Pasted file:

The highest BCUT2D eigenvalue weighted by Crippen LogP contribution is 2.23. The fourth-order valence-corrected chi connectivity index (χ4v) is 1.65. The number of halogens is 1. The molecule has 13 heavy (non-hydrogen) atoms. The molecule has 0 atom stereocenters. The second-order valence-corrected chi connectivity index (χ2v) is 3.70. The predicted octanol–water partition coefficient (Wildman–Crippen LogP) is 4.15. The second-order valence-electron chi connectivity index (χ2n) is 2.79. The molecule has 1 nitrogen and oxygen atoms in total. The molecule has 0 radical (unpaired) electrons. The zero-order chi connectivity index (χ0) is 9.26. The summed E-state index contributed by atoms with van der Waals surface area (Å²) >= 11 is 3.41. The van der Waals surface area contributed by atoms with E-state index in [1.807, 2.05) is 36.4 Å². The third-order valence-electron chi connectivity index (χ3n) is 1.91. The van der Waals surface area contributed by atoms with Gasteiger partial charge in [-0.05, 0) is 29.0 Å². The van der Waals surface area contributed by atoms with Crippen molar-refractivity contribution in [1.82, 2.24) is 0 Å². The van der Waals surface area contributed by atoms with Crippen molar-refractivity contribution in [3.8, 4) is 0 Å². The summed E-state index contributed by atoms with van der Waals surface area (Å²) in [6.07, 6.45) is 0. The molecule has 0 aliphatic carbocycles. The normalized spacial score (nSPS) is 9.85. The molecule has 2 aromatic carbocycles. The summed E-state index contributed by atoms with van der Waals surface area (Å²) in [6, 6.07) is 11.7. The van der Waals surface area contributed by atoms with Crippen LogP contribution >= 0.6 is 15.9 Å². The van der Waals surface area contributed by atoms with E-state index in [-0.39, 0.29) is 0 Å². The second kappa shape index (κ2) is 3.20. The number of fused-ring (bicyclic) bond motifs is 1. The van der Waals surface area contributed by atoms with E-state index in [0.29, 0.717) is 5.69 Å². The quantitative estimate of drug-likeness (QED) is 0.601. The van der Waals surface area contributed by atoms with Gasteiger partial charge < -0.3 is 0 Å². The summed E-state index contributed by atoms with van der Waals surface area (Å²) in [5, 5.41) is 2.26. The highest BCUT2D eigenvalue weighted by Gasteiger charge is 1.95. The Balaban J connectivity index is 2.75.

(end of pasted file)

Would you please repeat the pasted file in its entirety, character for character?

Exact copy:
The highest BCUT2D eigenvalue weighted by Crippen LogP contribution is 2.23. The fourth-order valence-corrected chi connectivity index (χ4v) is 1.65. The number of halogens is 1. The molecule has 13 heavy (non-hydrogen) atoms. The molecule has 0 atom stereocenters. The second-order valence-corrected chi connectivity index (χ2v) is 3.70. The predicted octanol–water partition coefficient (Wildman–Crippen LogP) is 4.15. The second-order valence-electron chi connectivity index (χ2n) is 2.79. The molecule has 1 nitrogen and oxygen atoms in total. The molecule has 0 radical (unpaired) electrons. The zero-order chi connectivity index (χ0) is 9.26. The summed E-state index contributed by atoms with van der Waals surface area (Å²) >= 11 is 3.41. The van der Waals surface area contributed by atoms with E-state index in [1.807, 2.05) is 36.4 Å². The third-order valence-electron chi connectivity index (χ3n) is 1.91. The van der Waals surface area contributed by atoms with Gasteiger partial charge in [-0.05, 0) is 29.0 Å². The van der Waals surface area contributed by atoms with Crippen molar-refractivity contribution in [1.82, 2.24) is 0 Å². The van der Waals surface area contributed by atoms with Crippen molar-refractivity contribution in [3.8, 4) is 0 Å². The summed E-state index contributed by atoms with van der Waals surface area (Å²) in [6.07, 6.45) is 0. The molecule has 0 aliphatic carbocycles. The normalized spacial score (nSPS) is 9.85. The molecule has 2 aromatic carbocycles. The summed E-state index contributed by atoms with van der Waals surface area (Å²) in [6, 6.07) is 11.7. The van der Waals surface area contributed by atoms with Crippen LogP contribution >= 0.6 is 15.9 Å². The van der Waals surface area contributed by atoms with E-state index in [-0.39, 0.29) is 0 Å². The second kappa shape index (κ2) is 3.20. The number of fused-ring (bicyclic) bond motifs is 1. The van der Waals surface area contributed by atoms with E-state index in [0.29, 0.717) is 5.69 Å². The quantitative estimate of drug-likeness (QED) is 0.601. The van der Waals surface area contributed by atoms with Gasteiger partial charge < -0.3 is 0 Å². The summed E-state index contributed by atoms with van der Waals surface area (Å²) in [5, 5.41) is 2.26. The highest BCUT2D eigenvalue weighted by Gasteiger charge is 1.95. The Balaban J connectivity index is 2.75.